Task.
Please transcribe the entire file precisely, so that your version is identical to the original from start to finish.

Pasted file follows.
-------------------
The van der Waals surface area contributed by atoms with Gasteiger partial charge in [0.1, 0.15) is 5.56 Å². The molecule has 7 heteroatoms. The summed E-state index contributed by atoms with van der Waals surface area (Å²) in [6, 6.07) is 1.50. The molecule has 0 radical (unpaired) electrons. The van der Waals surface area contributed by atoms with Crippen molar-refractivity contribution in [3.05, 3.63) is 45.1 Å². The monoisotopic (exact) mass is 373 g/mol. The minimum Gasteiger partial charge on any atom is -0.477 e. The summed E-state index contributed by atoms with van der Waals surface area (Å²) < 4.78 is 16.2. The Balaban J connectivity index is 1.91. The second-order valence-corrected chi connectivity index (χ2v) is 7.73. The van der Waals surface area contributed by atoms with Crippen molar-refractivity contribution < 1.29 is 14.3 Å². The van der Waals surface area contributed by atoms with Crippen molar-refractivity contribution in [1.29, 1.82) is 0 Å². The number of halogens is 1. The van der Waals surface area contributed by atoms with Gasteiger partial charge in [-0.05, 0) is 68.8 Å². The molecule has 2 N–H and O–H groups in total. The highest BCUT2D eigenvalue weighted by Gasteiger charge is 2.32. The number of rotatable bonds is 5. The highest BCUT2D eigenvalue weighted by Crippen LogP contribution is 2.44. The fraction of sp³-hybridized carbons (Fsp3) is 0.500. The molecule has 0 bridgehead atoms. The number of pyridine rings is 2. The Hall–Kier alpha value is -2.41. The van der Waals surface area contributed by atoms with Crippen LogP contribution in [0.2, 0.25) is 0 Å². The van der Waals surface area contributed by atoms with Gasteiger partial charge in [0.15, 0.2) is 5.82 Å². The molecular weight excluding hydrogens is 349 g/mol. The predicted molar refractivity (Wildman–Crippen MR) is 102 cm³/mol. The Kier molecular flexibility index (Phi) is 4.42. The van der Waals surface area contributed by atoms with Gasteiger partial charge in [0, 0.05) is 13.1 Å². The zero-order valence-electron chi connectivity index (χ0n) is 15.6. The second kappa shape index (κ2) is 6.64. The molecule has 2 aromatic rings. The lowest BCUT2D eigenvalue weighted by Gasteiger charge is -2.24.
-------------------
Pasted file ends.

The van der Waals surface area contributed by atoms with Gasteiger partial charge in [0.1, 0.15) is 5.56 Å². The molecule has 7 heteroatoms. The summed E-state index contributed by atoms with van der Waals surface area (Å²) in [6, 6.07) is 1.50. The molecule has 0 radical (unpaired) electrons. The van der Waals surface area contributed by atoms with Crippen molar-refractivity contribution in [3.05, 3.63) is 45.1 Å². The monoisotopic (exact) mass is 373 g/mol. The minimum Gasteiger partial charge on any atom is -0.477 e. The summed E-state index contributed by atoms with van der Waals surface area (Å²) < 4.78 is 16.2. The Balaban J connectivity index is 1.91. The second-order valence-corrected chi connectivity index (χ2v) is 7.73. The van der Waals surface area contributed by atoms with Crippen molar-refractivity contribution < 1.29 is 14.3 Å². The van der Waals surface area contributed by atoms with Crippen molar-refractivity contribution in [1.29, 1.82) is 0 Å². The number of halogens is 1. The van der Waals surface area contributed by atoms with Gasteiger partial charge in [-0.05, 0) is 68.8 Å². The molecule has 2 N–H and O–H groups in total. The highest BCUT2D eigenvalue weighted by Gasteiger charge is 2.32. The number of rotatable bonds is 5. The highest BCUT2D eigenvalue weighted by Crippen LogP contribution is 2.44. The fraction of sp³-hybridized carbons (Fsp3) is 0.500. The molecule has 0 bridgehead atoms. The number of pyridine rings is 2. The Hall–Kier alpha value is -2.41. The van der Waals surface area contributed by atoms with Crippen LogP contribution in [0.2, 0.25) is 0 Å². The van der Waals surface area contributed by atoms with Gasteiger partial charge in [0.15, 0.2) is 5.82 Å². The molecular weight excluding hydrogens is 349 g/mol. The predicted molar refractivity (Wildman–Crippen MR) is 102 cm³/mol. The Kier molecular flexibility index (Phi) is 4.42. The van der Waals surface area contributed by atoms with Gasteiger partial charge in [0, 0.05) is 13.1 Å². The zero-order valence-electron chi connectivity index (χ0n) is 15.6. The second kappa shape index (κ2) is 6.64. The molecule has 2 aromatic rings. The lowest BCUT2D eigenvalue weighted by Gasteiger charge is -2.24.